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A New Day, A New Crisis

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Frank Atkins

It seems each new day brings a fresh new crisis. These take the form of problems that the progressives believe must be dealt with, or the consequences will be extremely dire. Recently it was plastic straws. Apparently, plastic harms wildlife and ecosystems. It is interesting to me that nobody asks the questions of how plastic straws get into wildlife habitats and ecosystems. Perhaps instead of banning plastic straws, we should educate people on how to reuse and/or properly dispose of plastic straws.

The left wing is at the top of their marketing game when they can tie a new crisis to an existing crisis. The latest hot-button issue to do this is food waste. The Suzuki Foundation jumped all over this one, tying food waste to global warming. On their web page, they declared, “Besides being a waste of money, time and energy, unused food that ends up in landfills is one of the main sources of greenhouse gases.” My goodness, for a long period of time the Suzuki Foundation has been telling us that the Alberta oilsands were the main culprit. Further, most communities in Canada now have separate garbage pickups for left-over food, so I do not see how a lot of this food ends up in landfills. Clearly, thinking a problem through to the end is not a strong point of the Suzuki Foundation.

In a similar sort of crisis marketing game, in a recent Policy Options article – Solving Canada’s Food Waste Problem – Tammara Soma ties food waste to food insecurity. You have to read this article carefully, as Ms. Soma simply states, “Another shocking statistic is that an estimated four million Canadians live in food insecure households,” without actually offering any causality. However, adding this clearly implies that somehow food waste is tied to food insecurity.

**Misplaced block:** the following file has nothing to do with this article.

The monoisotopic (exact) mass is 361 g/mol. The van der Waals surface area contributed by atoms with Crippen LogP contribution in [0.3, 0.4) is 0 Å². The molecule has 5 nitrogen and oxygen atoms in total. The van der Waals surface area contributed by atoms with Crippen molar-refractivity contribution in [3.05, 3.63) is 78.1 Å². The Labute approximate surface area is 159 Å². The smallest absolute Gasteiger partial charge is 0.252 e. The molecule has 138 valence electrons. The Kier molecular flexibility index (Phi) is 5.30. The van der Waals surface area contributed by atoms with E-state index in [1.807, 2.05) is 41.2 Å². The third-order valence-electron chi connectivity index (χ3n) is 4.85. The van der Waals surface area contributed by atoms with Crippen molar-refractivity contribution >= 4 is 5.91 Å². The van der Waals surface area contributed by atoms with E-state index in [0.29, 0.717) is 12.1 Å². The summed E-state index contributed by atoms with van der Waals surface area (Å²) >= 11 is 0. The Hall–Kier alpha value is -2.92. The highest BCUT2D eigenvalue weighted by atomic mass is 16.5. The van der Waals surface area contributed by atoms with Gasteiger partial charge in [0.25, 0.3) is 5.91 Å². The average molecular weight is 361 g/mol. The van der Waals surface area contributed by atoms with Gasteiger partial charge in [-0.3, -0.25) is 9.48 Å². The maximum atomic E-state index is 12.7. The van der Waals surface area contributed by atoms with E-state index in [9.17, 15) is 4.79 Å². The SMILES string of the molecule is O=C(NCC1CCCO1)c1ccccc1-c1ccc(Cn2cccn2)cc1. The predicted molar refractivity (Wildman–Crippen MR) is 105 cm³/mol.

Now, let me state that I am all for reducing pollution of all sorts, and as an economist, I would say that waste of any sort may be inefficient. However, the solutions to these problems are complex, and there is a tendency to seek simple quick solutions, as these problems are always deemed to be a crisis. The problem is that left-wing approaches to potential solutions inevitably degenerate into gobbledygook that always involves more government intervention in the economy.

Ms. Soma, to her credit, actually states that there are no simple solutions to the problem of food waste. However, she then goes on to state, “We need to convert our paradigm of wastefulness into a paradigm that is based on the principles of the circular economy.” Now to an economist this is an odd statement. For those of you who have suffered through a first-year macroeconomics course, you may remember the dreaded circular economy diagram, which describes how a free market economy is supposed to work. Perhaps Ms. Soma is suggesting that there are free market solutions to this food-waste problem. I am all for that.

I eagerly await the next crisis de jour.

Frank Atkins is a senior fellow at the Frontier Centre for Public Policy.

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